By JIM KEVLIN • Special to www.AllOTSEGO.com
COOPERSTOWN – The tallying’s been done, and it determined the county DMV office in Oneonta generates $500,000 in sales-tax revenues annually, a fraction of the $4.5 million equivalent generated in the Cooperstown one, county board Chair David Bliss, R-Cooperstown/Town of Middlefield, said today.
The county keeps only 12.7 percent of those revenues, but the proportion generated by each office shows the relative amount of activity.
Regardless, said Bliss, the state has withheld permission to reopen the county’s Motor Vehicle offices, although all other county offices may reopen, subject to social-distancing restrictions, on Monday, June 8.
He wondered whether the county would ever get permission to reopen either DMV. Up until now, counties that took on responsibilities for the state DMV got a share of state revenues, and the county share has been dropping as more transactions are done online, directly with Albany.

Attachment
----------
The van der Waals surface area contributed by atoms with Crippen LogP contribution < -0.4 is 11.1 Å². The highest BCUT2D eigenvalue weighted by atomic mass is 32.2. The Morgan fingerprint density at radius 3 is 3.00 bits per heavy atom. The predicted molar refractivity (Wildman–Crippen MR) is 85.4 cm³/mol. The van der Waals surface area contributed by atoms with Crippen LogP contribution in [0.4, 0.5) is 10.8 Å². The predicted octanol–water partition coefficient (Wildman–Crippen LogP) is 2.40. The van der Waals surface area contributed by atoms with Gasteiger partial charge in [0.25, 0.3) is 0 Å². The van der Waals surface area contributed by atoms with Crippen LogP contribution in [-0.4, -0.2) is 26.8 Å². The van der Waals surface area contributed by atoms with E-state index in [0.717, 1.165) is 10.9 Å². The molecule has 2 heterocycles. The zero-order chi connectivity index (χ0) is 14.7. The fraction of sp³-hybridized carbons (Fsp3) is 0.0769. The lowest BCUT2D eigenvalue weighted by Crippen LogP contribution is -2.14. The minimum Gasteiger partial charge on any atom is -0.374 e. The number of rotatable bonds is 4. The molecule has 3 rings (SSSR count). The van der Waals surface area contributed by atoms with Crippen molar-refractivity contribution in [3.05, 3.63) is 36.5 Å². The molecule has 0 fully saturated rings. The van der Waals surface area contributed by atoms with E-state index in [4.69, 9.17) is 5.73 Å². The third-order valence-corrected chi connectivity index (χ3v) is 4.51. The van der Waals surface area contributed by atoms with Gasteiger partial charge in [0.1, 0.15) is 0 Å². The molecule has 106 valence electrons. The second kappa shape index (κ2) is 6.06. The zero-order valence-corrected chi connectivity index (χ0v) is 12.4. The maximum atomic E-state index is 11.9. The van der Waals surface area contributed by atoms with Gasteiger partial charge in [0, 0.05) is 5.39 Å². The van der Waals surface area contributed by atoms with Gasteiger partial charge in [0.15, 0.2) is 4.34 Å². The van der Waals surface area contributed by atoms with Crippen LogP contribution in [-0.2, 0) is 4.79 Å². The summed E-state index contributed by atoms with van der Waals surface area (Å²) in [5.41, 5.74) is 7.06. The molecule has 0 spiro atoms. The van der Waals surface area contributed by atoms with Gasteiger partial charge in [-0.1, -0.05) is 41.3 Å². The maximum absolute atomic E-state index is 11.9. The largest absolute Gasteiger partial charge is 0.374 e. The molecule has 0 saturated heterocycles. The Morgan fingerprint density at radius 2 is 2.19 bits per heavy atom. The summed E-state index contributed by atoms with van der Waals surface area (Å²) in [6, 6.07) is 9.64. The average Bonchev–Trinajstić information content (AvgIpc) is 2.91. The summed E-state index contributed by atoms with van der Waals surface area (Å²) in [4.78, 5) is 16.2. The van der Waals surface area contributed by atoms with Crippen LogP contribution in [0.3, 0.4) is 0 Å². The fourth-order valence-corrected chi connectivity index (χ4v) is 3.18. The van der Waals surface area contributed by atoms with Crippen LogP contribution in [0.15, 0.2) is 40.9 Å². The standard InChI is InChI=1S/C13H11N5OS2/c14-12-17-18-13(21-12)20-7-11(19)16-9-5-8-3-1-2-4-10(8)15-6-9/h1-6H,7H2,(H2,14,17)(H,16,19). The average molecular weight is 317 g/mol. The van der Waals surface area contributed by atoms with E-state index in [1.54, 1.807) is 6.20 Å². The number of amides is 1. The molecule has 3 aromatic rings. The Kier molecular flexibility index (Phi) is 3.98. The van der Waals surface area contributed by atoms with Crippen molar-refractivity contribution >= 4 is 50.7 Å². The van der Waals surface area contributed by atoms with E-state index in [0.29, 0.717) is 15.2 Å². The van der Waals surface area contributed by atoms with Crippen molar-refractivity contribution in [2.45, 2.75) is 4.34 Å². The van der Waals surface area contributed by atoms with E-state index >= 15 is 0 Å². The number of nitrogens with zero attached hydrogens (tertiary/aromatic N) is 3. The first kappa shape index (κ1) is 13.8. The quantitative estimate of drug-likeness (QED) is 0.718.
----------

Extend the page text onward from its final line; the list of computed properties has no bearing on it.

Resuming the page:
“They want to keep the revenues for themselves,” said Bliss.
County Clerk Kathy Sinnott Gardner generated those numbers at the request of county Rep. Michele Farwell, D-Morris, after Gardner briefed the county board last Wednesday on her decision to close the Oneonta DMV, located on the Westcott Lot level of Old City Hall.
After Gardner’s briefing, county Rep. Andrew Stammel, D-Town of Oneonta, suggested the Oneonta office remain open, rather than Coopertown’s, since it is in the county’s population center, the two colleges are there, and it is proximate to I-88.
Gardner said she would look at the numbers, but she and Bliss said a single office should be located in the county seat, which is also more centrally located within the county.
Bliss said the county clerk estimated each office cost about the same to run, although the Oneonta office required five employees to Cooperstown’s three. Three of the five are being laid off, and the other two transferred to the county seat.